Home > Vulture News > THE WEEKEND MARQUEE: ‘Iron Man 2’ Finally Launches In The U.S. But Fails To Live Up To The Original

THE WEEKEND MARQUEE: ‘Iron Man 2’ Finally Launches In The U.S. But Fails To Live Up To The Original

Two years ago, Paramount’s Iron Man, based on the Marvel comic book series, arrived in theaters with uncertain expectations. Actor-turned-director Jon Favreau had previously directed family-friendly fare like Elf and Zathura, but never such a high profile $150 million blockbuster. And, at the time, Robert Downey, Jr. hadn’t headlined a major American movie since, well, Chaplin in 1992 (he did his fair share of indies, though). Not to mention that the summer was already overcrowded with comic book heroes like The Hulk, Batman and Will Smith. None of that mattered. Iron Man was a smash.

Not only did it gross upwards of $300 million domestically, but it also had critics foaming at the mouth, with Mike LaSalle of the San Francisco Chronicle dubbing it “an action sci-fi blockbuster extravaganza that provides cartoon thrills for thinking people.” Naturally, talk of a sequel surfaced pretty quickly and the publicity has been rampant ever since, especially when Mickey Rourke and Scarlett Johansson signed on to play the villains.

Paramount executives decided to try something new with Iron Man 2. They launched it internationally a week before it’s U.S. premiere in a bid to create more advance hype. It became a huge international hit and, inevitably, pirated copies quickly surfaced online. Paramount shrugged it off, however. If a film is going to make money, it’s going to make money.

In an interview with MoviesOnline, Downey, Jr. had this to say about reprising the superhero character that launched the third wind of his career:

Last time, we saw [Tony Stark] as this hapless, charming prick who has his ass handed to him, and turns it around and then is almost snuffed by the very person he thought he could trust above everyone else. To dial it back a little bit, you have to imagine that just because someone has a life-changing experience doesn’t really mean they’ve changed. Tony is seeking solace in the archetype. It’s one thing to say you’re Iron Man and it’s another thing to actually be a righteous person, and I think he struggles with that because he’s not really all that different.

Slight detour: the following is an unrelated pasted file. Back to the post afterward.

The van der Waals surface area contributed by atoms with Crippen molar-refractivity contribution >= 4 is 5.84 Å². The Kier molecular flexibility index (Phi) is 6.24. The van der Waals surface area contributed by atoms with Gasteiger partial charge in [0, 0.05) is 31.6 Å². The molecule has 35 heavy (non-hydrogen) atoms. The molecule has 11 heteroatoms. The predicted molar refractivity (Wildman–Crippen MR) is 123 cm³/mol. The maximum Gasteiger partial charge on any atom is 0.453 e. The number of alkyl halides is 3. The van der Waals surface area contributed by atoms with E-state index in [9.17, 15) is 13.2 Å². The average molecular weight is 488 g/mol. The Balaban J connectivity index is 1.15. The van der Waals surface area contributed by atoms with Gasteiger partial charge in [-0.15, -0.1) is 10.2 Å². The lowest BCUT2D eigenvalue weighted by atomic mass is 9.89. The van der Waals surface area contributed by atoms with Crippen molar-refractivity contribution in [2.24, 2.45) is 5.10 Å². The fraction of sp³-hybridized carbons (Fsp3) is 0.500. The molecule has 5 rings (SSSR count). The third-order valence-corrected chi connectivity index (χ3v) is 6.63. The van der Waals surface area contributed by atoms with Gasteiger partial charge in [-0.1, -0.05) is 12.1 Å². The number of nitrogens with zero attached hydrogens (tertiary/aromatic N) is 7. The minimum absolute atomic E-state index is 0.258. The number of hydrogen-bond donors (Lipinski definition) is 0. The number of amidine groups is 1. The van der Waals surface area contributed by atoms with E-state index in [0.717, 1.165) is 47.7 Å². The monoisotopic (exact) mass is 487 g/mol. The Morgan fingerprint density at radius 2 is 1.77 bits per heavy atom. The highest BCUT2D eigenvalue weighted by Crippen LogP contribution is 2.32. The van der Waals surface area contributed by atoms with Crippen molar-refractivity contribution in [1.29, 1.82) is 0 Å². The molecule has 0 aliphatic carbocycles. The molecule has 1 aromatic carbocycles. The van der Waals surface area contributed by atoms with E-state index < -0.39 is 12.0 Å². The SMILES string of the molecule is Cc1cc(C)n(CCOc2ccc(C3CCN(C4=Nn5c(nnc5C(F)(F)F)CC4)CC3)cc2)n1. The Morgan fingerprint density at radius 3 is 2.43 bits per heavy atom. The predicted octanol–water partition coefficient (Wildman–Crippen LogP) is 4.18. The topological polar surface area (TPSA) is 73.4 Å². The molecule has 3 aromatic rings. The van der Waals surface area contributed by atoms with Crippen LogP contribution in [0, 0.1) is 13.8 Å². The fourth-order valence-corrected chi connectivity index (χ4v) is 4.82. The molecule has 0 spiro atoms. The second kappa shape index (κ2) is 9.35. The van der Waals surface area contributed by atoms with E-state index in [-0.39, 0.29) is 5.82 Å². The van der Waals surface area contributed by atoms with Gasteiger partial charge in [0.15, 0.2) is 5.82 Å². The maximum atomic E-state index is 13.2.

While the first Iron Man had several screenwriters, the sequel, interestingly enough, was written by Justin Theroux. He’s the guy who played the director character in Mulholland Dr and who co-wrote Tropic Thunder and is rumored to be directing Zoolander 2.

THE BUZZ: Pretty good, but nothing compared to the original. In The New York Times, A.O. Scott writes:

[Iron Man 2] fulfills the basic requirements of the genre, which can be summed up as more of the same, with emphasis on more. Having introduced its physically and intellectually gifted, emotionally tormented protagonist in both his regular and alter egos, a comic book franchise will typically set out, in the second installment, in search of new villains, bigger suits, brighter gadgets and tendrils of plot that can blossom in subsequent sequels…

You might say that the movie has something for everyone, which is fine but also, in the end, not quite enough. You’re left wanting more, but not quite the ‘more’ Iron Man 2 works so hard to supply.

David Edelstein of New York Magazine admires the pic, even for all its flaws:

It would be easy to write something along the lines of ‘Alas, those millions couldn’t buy a decent movie,’ but I think they can—and have. It’s true that Iron Man 2 began, like all sequels, with a title—or, more precisely, a title and a numeral—followed by a star and director and then, only then, a story. It doesn’t come close to the emotional heft of those two rare 2s that outclassed their ones: Superman 2 and Spider-Man 2. But Iron Man 2 hums along quite nicely.

Lisa Schwarzbaum of Entertainment Weekly is less impressed:

With all that heavy payload, Iron Man 2 begins to burst at its own galvanized seams as the Marvel instinct for faceless warfare among comic-book characters bangs up against the Downey-Favreau-Theroux instinct for goofitude. (Qualifying as goofy, comedian Garry Shandling plays a U.S. senator, Bill O’Reilly plays himself, and at one point Iron Man, resting curled within the curve of a famous Southern California food-sculpture landmark, is told, ”Sir, I’m going to have to ask you to exit the doughnut.”) Downey’s head and heart are in the right place, but the movie is more in pieces than whole, and more about iron than about men.

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